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How to Spring Clean Your Piano

Updated on April 30, 2015
Piano Keyboard
Piano Keyboard | Source

Before you call out your piano tuner or technician, help him or her out by doing a yearly spring cleaning on your piano. Your tuner will thank you and you'll add years to the life of your piano and help keep it sounding great! So pull out your rubber gloves, microfiber cloth, and your vacuum cleaner with all the attachments, and tackle that cleaning job.

  1. Remove everything from the top of the piano. If your piano is near a wall, move it away from the wall. If your piano does not have wheels, now is the time to add Magic Sliders or other "coasters" that slip along the floor so that it can be moved easily.
  2. If you have a spinet, console or upright, dust the back (the part that was against the wall) thoroughly with a soft dry microfiber cloth. Vacuum underneath the piano to get rid of spiderwebs.
  3. Put on rubber gloves. You should never touch any part of the inside of the piano with your bare fingers. The oils from your hands will leach into the unfinished wood and warp the wood over time.
  4. Open the piano from the top. Vacuum and dust your piano thoroughly. Run your cloth along the strings to remove dust that collects there. Close the top.
  5. If you have a spinet, console or upright, open up the part underneath the keyboard (where your knees are when you sit down to play). Vacuum and dust thoroughly. Run your cloth along the strings to remove dust. Close the piano.
  6. Now remove the cover from around the keys. This may take a bit of fiddling as some of these covers can be a bit tricky to remove. Don't push, pull or tug--just examine how the cover goes on and figure it out. Once you have removed the cover, vacuum and dust thoroughly around the key mechanisms. If you have never before cleaned your piano, gently remove a key to see if dust has collected underneath. A small amount of dust is acceptable, but if your piano is old, there may be enough dust collected underneath the keys to impede playing. If there is significant dust there, remove the keys one at a time, clean underneath the key, and then replace it before you move on to the next key. Replace the cover.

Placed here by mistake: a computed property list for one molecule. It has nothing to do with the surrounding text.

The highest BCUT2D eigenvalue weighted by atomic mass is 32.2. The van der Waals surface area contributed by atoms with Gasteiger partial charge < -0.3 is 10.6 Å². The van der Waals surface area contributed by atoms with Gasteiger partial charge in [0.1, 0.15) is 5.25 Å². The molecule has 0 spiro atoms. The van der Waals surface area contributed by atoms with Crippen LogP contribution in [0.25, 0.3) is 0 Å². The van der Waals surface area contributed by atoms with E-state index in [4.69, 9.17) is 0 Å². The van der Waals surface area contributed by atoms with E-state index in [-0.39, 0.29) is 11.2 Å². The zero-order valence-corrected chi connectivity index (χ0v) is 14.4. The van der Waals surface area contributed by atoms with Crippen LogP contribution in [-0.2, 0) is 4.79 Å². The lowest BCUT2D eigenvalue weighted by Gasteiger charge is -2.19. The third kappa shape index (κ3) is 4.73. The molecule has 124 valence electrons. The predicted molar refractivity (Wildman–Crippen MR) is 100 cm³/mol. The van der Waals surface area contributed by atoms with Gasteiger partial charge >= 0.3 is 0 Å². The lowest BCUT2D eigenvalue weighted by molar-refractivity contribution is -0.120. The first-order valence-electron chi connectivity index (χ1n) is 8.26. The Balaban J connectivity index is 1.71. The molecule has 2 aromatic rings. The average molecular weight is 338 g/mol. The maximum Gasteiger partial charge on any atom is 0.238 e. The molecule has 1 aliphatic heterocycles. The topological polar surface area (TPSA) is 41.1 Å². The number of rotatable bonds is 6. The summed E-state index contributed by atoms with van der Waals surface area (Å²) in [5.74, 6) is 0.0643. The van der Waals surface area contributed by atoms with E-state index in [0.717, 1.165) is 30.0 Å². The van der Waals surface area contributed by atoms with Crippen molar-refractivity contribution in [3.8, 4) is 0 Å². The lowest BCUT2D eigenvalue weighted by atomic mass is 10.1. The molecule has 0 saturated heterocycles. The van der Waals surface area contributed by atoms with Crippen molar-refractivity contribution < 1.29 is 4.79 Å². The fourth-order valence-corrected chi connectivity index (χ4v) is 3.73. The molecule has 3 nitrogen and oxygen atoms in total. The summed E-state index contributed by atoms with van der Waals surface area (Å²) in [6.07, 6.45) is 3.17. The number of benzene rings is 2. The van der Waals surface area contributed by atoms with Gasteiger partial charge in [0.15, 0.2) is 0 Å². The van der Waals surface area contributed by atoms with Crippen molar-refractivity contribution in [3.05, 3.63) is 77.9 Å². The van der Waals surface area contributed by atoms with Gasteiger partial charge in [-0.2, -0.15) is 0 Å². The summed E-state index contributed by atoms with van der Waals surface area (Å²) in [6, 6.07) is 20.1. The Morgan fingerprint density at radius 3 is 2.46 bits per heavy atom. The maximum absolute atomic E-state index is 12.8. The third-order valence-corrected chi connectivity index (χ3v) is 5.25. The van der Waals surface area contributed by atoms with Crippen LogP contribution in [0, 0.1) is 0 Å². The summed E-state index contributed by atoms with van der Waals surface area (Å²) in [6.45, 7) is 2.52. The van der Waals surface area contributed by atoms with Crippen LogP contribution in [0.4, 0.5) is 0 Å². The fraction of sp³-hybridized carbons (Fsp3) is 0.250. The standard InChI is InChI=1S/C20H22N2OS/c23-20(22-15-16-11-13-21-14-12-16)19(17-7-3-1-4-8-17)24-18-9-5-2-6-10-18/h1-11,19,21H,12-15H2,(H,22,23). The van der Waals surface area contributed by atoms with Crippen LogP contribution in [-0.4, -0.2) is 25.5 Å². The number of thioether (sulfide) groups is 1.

7. Clean your keys. If you have plastic keys, use a mild soap and water. Ivory keys require different steps to clean them and keep them in good shape. For ivory keys, use a very soft toothbrush and non-abrasive toothpaste to clean the surfaces. Once you have finished (this is a time-consuming job and may take several sessions), wipe the keys off with filtered water, then take a microfiber cloth and polish the keys with whole milk or half-and-half.
  8. If you have a painted finish, dust the piano thoroughly. If you have a varnished finish, follow the manufacturer's care recommendations, but dusting never hurts!

  • If you can't remove the cover from over your keys, don't force it but ask your tuner to show you how. Write down the instructions, or better, take pictures or video.
  • Never, ever allow anyone to touch the moving parts of your piano with bare hands. The oils from your fingers will warp the wood and cause you to have expensive repairs!
  • If you have plastic keys, keep the lid of your piano closed. Sunlight will yellow plastic keys.
  • If you have ivory keys, leave the lid of your piano open. Sunlight will bleach ivory keys and keep them white.


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  • classicalgeek profile image

    classicalgeek 5 years ago

    A friend of mine cleaned her piano after it was stored in the garage, and found birds' nests and wasp nests. No piano tuner wants to deal with that!

  • Piano Street profile image

    Piano Street 5 years ago from Stockholm, Sweden

    Thanks for these very useful tips on a much-neglected subject!

  • nifwlseirff profile image

    Kymberly Fergusson 5 years ago from Villingen Schwenningen, Germany

    I spring cleaned my old piano after moving house one time, and was shocked when I discovered it was infested with wood-worms! I checked and cleaned it thoroughly every 3-6 months after that treatment!